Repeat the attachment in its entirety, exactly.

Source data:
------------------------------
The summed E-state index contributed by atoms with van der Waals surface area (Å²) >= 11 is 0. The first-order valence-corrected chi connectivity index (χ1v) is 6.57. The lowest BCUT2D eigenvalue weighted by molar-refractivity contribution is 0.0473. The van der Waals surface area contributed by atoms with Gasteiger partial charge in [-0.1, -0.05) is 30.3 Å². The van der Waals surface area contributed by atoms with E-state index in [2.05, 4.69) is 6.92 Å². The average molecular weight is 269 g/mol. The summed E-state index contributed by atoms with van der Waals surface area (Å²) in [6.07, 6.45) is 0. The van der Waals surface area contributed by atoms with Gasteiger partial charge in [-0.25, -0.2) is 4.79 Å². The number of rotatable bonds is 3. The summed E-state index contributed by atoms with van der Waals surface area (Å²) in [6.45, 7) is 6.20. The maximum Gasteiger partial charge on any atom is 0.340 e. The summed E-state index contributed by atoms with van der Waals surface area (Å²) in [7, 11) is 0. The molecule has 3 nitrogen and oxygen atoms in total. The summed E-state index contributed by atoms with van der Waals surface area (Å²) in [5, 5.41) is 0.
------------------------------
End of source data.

The summed E-state index contributed by atoms with van der Waals surface area (Å²) >= 11 is 0. The first-order valence-corrected chi connectivity index (χ1v) is 6.57. The lowest BCUT2D eigenvalue weighted by molar-refractivity contribution is 0.0473. The van der Waals surface area contributed by atoms with Gasteiger partial charge in [-0.1, -0.05) is 30.3 Å². The van der Waals surface area contributed by atoms with E-state index in [2.05, 4.69) is 6.92 Å². The average molecular weight is 269 g/mol. The summed E-state index contributed by atoms with van der Waals surface area (Å²) in [6.07, 6.45) is 0. The van der Waals surface area contributed by atoms with Gasteiger partial charge in [-0.25, -0.2) is 4.79 Å². The number of rotatable bonds is 3. The summed E-state index contributed by atoms with van der Waals surface area (Å²) in [6.45, 7) is 6.20. The maximum Gasteiger partial charge on any atom is 0.340 e. The summed E-state index contributed by atoms with van der Waals surface area (Å²) in [7, 11) is 0. The molecule has 3 nitrogen and oxygen atoms in total. The summed E-state index contributed by atoms with van der Waals surface area (Å²) in [5, 5.41) is 0.